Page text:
Show Review: Roger Hodgson 04.02.19

Published on, Feb 2019

Pic by Alan Holbrook

Roger Holbrook

Riverside Theatre

Feb 4

US rock legend Roger Hodgson wasted no time in getting the party started, strolling out to a sustained synth note as crisp and clean as the white suit he donned while some audience members where still finding their seats.

Bouncing, thick piano chords set the beat while a familiar harmonica line introduced Supertramp’s Take The Long Way Home, a fitting intro given the singer-songwriter was celebrating the 40th anniversary of the album it’s taken from, Breakfast In America.

With small palm trees spaced around the back of the stage and lights between band members, the production resembled the set of a late night talk show, a scene that was elevated with organ from Ray Coburn and saxophone from Michael Ghegan.

Requesting the house lights turned on, Hodgson stepped away from the mic and to the front of the stage to chat with frontrow punters like he was getting reacquainted with old friends. “Who was here last time?” he asked, and a sea of hands quickly rose in response.

After dedicating the evening to birthday boy Chris Wilkinson in the nosebleed section, the celebrations continued, Hodgson taking punters back to School through a wall of washed-out guitar tones.

Single Breakfast In America (“A song that I wrote when I was 19.. three years ago.”) was an early hit that had the audience in ecstasy thanks to a riveting saxophone solo.

“I couldn’t write a song like that today if I tried,” Hodgson said. “I mean, ‘Not much of a girlfriend’ – what was I thinking?”

Hodgson’s voice was the most captivating instrument on stage, adding multiply layers to songs like folk rock number Easy Does It and piano ballad Lord Is It Mine.

Sister Moonshine showcased his eclectic songwriting style with Coburn forced to offer up a soaring guitar solo and harmonica parts from his keyboard to keep up with its demanding instrumentation.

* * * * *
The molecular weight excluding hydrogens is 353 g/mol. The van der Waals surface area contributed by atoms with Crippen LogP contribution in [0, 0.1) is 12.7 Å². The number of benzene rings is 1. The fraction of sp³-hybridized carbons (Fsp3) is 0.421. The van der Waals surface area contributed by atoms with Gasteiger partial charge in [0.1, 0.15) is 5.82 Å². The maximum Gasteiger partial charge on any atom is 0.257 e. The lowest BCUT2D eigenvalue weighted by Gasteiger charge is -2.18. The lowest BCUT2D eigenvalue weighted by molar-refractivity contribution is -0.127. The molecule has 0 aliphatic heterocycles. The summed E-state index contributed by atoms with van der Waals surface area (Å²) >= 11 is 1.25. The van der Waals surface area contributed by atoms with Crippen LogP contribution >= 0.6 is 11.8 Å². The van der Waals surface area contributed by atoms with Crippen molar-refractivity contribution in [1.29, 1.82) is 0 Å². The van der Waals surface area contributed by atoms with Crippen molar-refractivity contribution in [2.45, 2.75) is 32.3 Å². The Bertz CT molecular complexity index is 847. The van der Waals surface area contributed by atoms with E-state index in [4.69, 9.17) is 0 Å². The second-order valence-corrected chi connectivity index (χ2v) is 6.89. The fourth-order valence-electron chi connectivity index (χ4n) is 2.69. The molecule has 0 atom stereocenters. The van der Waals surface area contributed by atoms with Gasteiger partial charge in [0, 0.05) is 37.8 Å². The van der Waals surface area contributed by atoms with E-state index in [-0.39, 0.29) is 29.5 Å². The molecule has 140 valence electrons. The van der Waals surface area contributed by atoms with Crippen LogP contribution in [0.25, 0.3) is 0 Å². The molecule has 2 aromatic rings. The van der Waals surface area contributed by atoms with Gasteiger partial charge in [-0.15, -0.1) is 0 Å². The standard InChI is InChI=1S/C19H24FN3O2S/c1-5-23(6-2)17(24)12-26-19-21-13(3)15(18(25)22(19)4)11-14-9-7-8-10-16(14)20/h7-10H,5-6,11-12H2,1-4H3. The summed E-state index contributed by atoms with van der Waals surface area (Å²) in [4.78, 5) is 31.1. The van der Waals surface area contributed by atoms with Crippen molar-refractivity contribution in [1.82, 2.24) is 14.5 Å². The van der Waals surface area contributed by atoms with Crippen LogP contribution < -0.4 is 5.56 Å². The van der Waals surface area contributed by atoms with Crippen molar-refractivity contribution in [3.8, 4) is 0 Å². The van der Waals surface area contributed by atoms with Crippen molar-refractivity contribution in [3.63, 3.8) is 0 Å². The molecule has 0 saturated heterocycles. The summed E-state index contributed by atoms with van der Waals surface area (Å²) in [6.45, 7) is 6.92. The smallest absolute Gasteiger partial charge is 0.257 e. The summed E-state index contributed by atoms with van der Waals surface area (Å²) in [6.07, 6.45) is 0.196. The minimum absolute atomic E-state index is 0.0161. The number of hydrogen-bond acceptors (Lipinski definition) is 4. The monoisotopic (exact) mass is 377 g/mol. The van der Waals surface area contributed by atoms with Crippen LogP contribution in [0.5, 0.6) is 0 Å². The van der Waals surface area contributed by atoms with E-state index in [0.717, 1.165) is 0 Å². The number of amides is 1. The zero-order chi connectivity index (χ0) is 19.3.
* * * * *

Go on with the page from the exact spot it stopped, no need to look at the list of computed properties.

Nothing compared to classics The Logical SongDreamer, Fool’s OvertureGive A Little Bit and It’s Raining Again, but relatively new single Death And A Zoo (2000) came close. It was a set highlight driven by a symphony of obscure sound effects that complimented the song’s powerful lyrics around animal welfare.

By set’s end, Roger Hodgson and co had well and truly delivered on their promise to take fans on an emotionally-charged journey.

Advertisements WA’s Iconic 78 Records Is Shutting Down: ‘It Was Such A Great Trip’

Published on, Feb 2019

Beloved WA institution 78 Records has announced it will close its doors permanently on March 3.

Speaking with The Music, manager Andrew “Fang” de Lang, who began working there in 1986 at the age of 19, cited high rent in Perth and the rise of streaming services as contributing factors.

“We gave it our best shot over a long period, but the time is nigh,” Lang said.

Over the past 47 years, the historic CBD record store has become a staples of the city’s music scene.

After opening in Forrest Place in 1971, 78 Records relocated numerous times around the city before landing at its fifth and final home in a laneway off Murray Street, all the while establishing itself as a thriving hub via its extensive vinyl range, live performances and more.

“There was a massive commitment to local music, particularly as [artists] were bringing out a release,” Lang said.

One memorable local launch, the first at 78 Records’ Mortlock Building location, included Perth legends Jebediah.

“We found out very quickly that we couldn’t have people jumping up and down on the [second story] floor because the floor might fall through.

“The whole floor was vibrating and this was a building we just got into. We had to frantically get on the microphone and tell everyone to stop.”

Other in-store performances came from Weezer, Powderfinger, The Living End, Eskimo Joe, Gyroscope and Julian Lennon, the latter of which proved to be one of Lang’s more memorable days there.

“There were so many Beatles fans coming into the store and asking me to give him things,” Lang recalled.

“That was probably the weirdest day I can remember; seeing middle-aged people just go stupid and act like children.”

There’s been an overwhelming outpour of emotion from music lovers and artists across social media, which Lang describes as “heartening on one hand and sad on the other”.

“It just made me realise how important this shop was; it just reinforced that we provided a service for people and they had a good time meeting their friends here or just buying music.

“What I’ll remember most is just the enjoyment I had working here – just serving people, talking music, organising in-stores. It was just such a great trip.

“Time’s up and it’s a bittersweet thing, but I have no regrets.”